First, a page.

In a growth mentality, expanding your presence by increasing your number of sites seems logical. However, the experience of one business proves this theory is not always correct.
In fact, the wrong type of growth can actually become counterproductive.
“We had 16 stores at one stage,” recalls John Sammut, CEO of garden centre chain Flower Power.
“We had three stores in Melbourne, where we took over the Kmart Super Garden Centre brand down in Melbourne, which was a completely different model to what we had up here in Sydney. We also took over another Kmart store at Casula [in Sydney’s south-west]. Also, we had another smaller-type operation running at St Ives.”
However, as John explains, this growth through acquisitions did not prove to be as successful as hoped, forcing the business to re-evaluate its growth strategy and ultimately reduce its number of stores.
“We found that the smaller model didn't work for us. We were more of a destination shop which had a full range of products – which included homewares, giftware [and] of course plants, a huge range of plants, anything associated with plants. We also have a drive-through landscape centre where you can pick up bulk product and heavy items. That was the model that worked for us,” says John.
“So we decided about five years ago to close the smaller ones down and just focus on the larger sites.”
The result has been a positive one for the business, despite a reduction in the number of physical locations.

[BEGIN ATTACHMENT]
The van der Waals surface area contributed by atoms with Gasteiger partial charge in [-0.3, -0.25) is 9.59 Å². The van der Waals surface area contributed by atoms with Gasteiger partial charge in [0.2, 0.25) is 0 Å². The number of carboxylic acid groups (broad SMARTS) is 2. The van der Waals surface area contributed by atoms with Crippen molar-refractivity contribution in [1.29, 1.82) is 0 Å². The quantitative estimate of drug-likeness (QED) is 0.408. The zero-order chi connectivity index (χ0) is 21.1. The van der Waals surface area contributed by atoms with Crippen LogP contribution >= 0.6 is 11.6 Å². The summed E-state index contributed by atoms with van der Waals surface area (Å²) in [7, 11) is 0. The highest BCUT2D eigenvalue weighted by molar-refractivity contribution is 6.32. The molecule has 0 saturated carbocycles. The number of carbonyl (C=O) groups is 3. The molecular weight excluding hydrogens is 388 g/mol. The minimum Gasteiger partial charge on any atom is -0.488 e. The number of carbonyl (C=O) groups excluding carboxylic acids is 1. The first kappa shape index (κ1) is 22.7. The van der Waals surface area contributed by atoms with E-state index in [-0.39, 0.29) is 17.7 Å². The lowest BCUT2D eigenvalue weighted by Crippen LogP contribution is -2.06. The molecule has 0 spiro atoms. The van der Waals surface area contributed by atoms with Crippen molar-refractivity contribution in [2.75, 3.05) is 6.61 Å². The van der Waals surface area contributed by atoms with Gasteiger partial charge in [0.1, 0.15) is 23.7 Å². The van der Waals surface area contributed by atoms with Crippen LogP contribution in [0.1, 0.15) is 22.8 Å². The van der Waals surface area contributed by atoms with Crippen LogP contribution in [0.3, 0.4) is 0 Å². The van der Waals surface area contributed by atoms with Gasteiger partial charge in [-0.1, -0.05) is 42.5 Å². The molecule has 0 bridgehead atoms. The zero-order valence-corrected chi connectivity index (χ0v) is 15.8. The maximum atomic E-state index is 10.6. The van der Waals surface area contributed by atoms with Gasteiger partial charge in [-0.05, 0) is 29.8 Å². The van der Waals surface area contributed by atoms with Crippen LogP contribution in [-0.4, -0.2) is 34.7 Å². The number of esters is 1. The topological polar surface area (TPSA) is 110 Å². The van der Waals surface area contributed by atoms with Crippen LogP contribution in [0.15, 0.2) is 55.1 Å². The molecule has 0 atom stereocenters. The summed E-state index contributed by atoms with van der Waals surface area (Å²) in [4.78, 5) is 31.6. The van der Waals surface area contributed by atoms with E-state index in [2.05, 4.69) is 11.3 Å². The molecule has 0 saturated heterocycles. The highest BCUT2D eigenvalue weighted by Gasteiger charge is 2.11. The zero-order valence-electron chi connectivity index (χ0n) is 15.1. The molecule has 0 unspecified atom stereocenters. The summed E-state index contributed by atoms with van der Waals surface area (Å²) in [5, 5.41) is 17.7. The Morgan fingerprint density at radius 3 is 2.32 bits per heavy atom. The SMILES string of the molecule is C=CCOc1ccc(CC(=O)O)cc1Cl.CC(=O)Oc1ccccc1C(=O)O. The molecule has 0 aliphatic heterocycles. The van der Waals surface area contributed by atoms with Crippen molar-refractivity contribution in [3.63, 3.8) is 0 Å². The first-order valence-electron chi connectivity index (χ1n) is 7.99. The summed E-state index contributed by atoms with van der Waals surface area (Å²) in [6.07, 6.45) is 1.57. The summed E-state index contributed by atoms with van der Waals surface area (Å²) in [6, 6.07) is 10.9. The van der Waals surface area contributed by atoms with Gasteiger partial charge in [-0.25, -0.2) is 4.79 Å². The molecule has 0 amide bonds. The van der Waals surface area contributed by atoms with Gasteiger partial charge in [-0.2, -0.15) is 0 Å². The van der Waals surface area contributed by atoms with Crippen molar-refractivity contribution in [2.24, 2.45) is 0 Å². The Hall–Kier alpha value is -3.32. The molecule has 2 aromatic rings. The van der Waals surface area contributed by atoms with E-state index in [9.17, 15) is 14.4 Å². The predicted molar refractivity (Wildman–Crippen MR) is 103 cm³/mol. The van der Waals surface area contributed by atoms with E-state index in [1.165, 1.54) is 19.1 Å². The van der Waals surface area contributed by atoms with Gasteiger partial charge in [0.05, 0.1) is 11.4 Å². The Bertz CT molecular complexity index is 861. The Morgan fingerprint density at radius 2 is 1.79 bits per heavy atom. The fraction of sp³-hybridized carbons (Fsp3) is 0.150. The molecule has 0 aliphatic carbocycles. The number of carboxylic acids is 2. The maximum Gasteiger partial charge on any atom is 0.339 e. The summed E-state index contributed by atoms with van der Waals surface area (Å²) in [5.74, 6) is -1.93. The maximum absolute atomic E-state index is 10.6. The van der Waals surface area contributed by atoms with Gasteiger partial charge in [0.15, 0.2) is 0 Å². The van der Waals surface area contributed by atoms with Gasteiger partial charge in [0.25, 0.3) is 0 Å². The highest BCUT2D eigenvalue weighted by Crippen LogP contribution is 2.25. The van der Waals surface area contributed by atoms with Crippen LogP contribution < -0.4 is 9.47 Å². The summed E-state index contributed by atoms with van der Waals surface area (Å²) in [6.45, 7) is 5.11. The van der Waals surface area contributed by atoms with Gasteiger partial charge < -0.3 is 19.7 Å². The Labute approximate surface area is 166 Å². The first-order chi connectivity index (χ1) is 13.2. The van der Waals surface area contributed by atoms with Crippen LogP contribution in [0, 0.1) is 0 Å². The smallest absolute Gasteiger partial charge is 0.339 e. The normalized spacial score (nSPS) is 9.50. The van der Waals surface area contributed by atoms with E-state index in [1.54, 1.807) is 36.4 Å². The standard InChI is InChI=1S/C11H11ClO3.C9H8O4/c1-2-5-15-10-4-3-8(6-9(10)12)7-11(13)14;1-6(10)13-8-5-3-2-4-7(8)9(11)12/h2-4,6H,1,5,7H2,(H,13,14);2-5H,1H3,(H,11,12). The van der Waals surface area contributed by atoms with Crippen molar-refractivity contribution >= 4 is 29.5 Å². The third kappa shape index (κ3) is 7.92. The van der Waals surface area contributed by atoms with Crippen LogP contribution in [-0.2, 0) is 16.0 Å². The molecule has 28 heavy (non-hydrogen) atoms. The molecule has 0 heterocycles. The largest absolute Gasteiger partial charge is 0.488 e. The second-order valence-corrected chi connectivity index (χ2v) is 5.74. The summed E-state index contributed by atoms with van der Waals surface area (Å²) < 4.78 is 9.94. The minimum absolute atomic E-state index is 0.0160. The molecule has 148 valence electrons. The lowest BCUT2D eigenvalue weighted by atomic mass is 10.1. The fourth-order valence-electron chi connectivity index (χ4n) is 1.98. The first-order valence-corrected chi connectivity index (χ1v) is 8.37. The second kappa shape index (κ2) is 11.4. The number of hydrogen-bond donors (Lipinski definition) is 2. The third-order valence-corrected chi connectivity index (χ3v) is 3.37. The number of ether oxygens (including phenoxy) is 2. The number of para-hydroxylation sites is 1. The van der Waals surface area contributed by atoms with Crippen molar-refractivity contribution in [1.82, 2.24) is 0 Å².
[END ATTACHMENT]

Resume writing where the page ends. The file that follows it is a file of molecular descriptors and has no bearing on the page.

“We did find that once we did close the smaller sites down, they [had been] actually cannibalising some of our larger stores. The business went back to our larger stores, where we were getting more average sales from those customers. They had more to offer and it just worked so much better for us,” John explains.
“At the moment we have 10 large sites [in Sydney only], which run with the model that we have, and it works very successfully for us.”
Having identified the model that works best for its business, Flower Power is now working to cement that strategy before embarking on any future expansion.
John explains that this strategy involves refurbishing the company’s existing sites and expanding its service offering to a newly tested format. Once that is completed, the company may look to expand its geographic footprint to the north and south of the Sydney metropolitan area.
- Technology, social media and the private life of employees
By Geoff Baldwin
- Managing troubled personal relationships in the workplace
By Adam Zuchetti
- Award-winning strategies for customer service
By Adam Zuchetti